Department Of Labor's Final Rule Changing The Salary Basis Requirements Released Today - Begin Preparing For December 1, 2016 Effective Date
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Department Of Labor's Final Rule Changing The Salary Basis Requirements Released Today - Begin Preparing For December 1, 2016 Effective Date

 

By: Marty Heller

May 18, 2016 - The Department of Labor will be releasing the much anticipated final rule implementing its changes to the salary basis for the Fair Labor Standard Act’s White Collar Exemptions today.  In a press release issued yesterday night, the Department of Labor outlined the key changes contained in the final rule, which are set to become effective on December 1, 2016.

The minimum salary payment for the executive, administrative and professional exemptions essentially will be doubled, from the current rate of a minimum of $455 per week ($23,660 per year), up to $913 per week ($47,476 per year).  Employers will be able to use nondiscretionary bonuses and incentive payments (including commissions) to satisfy up to ten percent of the required salary level, so long as these payments are made at least quarterly.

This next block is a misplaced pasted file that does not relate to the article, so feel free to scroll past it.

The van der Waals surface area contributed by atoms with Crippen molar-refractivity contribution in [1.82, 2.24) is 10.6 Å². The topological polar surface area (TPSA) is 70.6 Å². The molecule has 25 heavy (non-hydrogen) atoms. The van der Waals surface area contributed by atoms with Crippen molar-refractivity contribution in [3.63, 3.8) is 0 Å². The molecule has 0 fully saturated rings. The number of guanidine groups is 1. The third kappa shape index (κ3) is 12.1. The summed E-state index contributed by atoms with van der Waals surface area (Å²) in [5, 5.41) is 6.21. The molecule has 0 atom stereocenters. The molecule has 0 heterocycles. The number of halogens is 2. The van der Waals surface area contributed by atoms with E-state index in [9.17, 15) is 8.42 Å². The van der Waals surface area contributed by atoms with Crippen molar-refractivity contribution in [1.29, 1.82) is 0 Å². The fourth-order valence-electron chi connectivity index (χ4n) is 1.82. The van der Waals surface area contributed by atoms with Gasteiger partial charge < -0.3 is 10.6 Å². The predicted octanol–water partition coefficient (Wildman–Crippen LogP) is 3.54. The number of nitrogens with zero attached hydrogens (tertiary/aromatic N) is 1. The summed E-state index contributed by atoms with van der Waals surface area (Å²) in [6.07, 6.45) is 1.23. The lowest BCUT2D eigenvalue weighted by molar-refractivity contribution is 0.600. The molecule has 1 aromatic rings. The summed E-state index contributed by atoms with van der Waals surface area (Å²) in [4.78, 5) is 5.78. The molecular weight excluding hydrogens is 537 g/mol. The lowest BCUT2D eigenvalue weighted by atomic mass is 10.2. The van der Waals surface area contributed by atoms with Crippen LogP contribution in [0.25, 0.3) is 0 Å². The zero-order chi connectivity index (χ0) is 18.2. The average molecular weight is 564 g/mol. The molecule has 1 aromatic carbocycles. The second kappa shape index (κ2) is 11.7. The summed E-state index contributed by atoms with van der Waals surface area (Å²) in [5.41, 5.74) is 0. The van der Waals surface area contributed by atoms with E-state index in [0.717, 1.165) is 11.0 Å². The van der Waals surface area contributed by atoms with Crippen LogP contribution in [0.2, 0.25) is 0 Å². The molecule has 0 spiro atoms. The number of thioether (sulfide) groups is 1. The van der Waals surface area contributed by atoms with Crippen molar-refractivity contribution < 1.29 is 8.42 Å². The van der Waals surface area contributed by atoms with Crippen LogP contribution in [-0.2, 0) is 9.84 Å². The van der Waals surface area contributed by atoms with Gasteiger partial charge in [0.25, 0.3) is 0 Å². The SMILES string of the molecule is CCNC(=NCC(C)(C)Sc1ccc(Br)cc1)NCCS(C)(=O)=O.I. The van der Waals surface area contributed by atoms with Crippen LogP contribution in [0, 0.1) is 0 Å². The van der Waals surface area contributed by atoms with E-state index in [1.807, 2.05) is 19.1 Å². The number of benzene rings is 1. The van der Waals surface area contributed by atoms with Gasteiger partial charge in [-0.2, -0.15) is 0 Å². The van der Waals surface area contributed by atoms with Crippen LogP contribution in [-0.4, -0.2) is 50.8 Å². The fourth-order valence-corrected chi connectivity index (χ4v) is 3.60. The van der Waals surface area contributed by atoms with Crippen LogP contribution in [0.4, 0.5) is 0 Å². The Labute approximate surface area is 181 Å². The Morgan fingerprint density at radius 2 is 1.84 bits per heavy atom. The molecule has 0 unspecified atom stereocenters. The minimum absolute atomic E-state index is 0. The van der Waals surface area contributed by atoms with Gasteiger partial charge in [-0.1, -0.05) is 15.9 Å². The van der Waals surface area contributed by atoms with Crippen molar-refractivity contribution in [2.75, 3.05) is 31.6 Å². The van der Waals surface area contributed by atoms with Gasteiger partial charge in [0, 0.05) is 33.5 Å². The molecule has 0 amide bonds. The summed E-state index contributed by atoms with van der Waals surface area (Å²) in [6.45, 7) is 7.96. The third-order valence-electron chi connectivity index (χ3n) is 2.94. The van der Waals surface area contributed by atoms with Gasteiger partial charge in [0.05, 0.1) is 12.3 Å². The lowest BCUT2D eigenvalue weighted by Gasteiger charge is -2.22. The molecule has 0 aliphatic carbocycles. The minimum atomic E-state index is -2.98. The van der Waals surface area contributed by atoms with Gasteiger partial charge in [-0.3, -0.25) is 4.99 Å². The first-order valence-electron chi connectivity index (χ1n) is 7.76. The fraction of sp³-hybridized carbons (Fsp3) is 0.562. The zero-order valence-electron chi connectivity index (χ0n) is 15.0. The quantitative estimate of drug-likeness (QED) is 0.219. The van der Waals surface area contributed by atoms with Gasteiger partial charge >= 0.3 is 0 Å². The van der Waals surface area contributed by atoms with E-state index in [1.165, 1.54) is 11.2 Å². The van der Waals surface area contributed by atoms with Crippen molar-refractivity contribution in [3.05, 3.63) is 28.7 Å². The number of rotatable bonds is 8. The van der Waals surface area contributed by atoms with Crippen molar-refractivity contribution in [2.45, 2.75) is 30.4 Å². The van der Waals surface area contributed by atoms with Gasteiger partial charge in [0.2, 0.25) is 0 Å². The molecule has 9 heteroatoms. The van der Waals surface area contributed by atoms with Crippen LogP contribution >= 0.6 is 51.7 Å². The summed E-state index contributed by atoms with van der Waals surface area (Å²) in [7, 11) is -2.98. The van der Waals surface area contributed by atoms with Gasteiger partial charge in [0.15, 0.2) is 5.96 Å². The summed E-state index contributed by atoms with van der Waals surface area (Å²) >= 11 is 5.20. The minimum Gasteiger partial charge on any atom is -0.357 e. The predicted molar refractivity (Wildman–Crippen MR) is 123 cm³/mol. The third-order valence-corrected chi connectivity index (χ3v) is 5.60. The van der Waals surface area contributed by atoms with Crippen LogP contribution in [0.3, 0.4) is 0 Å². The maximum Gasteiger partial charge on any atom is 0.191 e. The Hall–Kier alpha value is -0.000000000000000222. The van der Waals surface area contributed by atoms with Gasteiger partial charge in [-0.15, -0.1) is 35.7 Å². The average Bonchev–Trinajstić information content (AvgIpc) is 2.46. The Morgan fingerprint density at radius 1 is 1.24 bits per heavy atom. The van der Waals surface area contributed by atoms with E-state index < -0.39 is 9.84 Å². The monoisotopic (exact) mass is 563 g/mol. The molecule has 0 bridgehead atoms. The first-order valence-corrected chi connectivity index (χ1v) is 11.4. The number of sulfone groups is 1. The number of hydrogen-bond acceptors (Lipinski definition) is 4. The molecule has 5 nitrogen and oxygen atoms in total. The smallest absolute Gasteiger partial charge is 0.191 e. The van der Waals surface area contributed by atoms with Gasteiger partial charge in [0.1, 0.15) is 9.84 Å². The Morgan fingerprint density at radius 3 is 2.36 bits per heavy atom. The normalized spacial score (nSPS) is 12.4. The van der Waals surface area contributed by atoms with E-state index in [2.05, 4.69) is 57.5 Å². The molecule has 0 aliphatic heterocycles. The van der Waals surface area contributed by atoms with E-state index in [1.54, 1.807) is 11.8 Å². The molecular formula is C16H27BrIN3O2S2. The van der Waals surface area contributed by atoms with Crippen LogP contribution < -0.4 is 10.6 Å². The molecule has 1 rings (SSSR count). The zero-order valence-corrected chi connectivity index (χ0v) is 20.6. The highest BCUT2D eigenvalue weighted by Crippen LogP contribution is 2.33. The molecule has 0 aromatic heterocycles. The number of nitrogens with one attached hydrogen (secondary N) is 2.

The final rule also adopt a standard that updates the minimum salary for the white collar exemptions every three years, with the salary to be increased so that it is “equal to the 40th percentile of weekly earnings for full-time salaried workers in the lowest-wage Census Region” (which currently is the south).

Finally, the final rule increased the minimum salary to qualify for the “highly compensated employee exemption” from its current level ($100,000) up to $134,004.00.

Although the final rule has not yet been published, the Department of Labor has released a chart showing the differences between the current rule, the proposed rule, and the final rule (as it will be published today).  We have copied that chart below for your convenience.  

The final rule may be subject to congressional challenges, however, we strongly encourage our clients to begin the process of reviewing all of their salaried exempt positions to determine what changes may need to be made to be compliant with the final rule.  This can include changing the status of current salaried exempt employees, or increasing their pay to ensure that they remain properly classified.